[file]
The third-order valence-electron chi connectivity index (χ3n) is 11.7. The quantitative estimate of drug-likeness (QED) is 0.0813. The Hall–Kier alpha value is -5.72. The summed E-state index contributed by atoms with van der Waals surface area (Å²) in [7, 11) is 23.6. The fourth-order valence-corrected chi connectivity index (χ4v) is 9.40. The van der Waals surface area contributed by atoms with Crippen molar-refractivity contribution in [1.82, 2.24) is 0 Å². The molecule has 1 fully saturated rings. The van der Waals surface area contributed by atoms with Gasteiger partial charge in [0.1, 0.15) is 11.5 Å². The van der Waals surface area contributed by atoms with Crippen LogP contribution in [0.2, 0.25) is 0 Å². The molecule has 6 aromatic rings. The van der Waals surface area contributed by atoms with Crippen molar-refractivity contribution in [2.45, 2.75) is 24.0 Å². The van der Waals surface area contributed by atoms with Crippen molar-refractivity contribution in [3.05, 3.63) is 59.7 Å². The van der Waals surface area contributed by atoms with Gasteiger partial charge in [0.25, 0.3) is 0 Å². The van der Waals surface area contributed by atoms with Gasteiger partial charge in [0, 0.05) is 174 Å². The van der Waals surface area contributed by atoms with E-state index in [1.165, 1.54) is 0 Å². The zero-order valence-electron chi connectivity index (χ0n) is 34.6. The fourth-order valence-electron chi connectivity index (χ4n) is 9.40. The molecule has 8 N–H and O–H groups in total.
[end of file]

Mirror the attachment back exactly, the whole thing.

The third-order valence-electron chi connectivity index (χ3n) is 11.7. The quantitative estimate of drug-likeness (QED) is 0.0813. The Hall–Kier alpha value is -5.72. The summed E-state index contributed by atoms with van der Waals surface area (Å²) in [7, 11) is 23.6. The fourth-order valence-corrected chi connectivity index (χ4v) is 9.40. The van der Waals surface area contributed by atoms with Crippen molar-refractivity contribution in [1.82, 2.24) is 0 Å². The molecule has 1 fully saturated rings. The van der Waals surface area contributed by atoms with Gasteiger partial charge in [0.1, 0.15) is 11.5 Å². The van der Waals surface area contributed by atoms with Crippen LogP contribution in [0.2, 0.25) is 0 Å². The molecule has 6 aromatic rings. The van der Waals surface area contributed by atoms with Crippen molar-refractivity contribution in [2.45, 2.75) is 24.0 Å². The van der Waals surface area contributed by atoms with Crippen molar-refractivity contribution in [3.05, 3.63) is 59.7 Å². The van der Waals surface area contributed by atoms with Gasteiger partial charge in [0.25, 0.3) is 0 Å². The van der Waals surface area contributed by atoms with Gasteiger partial charge in [0, 0.05) is 174 Å². The van der Waals surface area contributed by atoms with E-state index in [1.165, 1.54) is 0 Å². The zero-order valence-electron chi connectivity index (χ0n) is 34.6. The fourth-order valence-electron chi connectivity index (χ4n) is 9.40. The molecule has 8 N–H and O–H groups in total.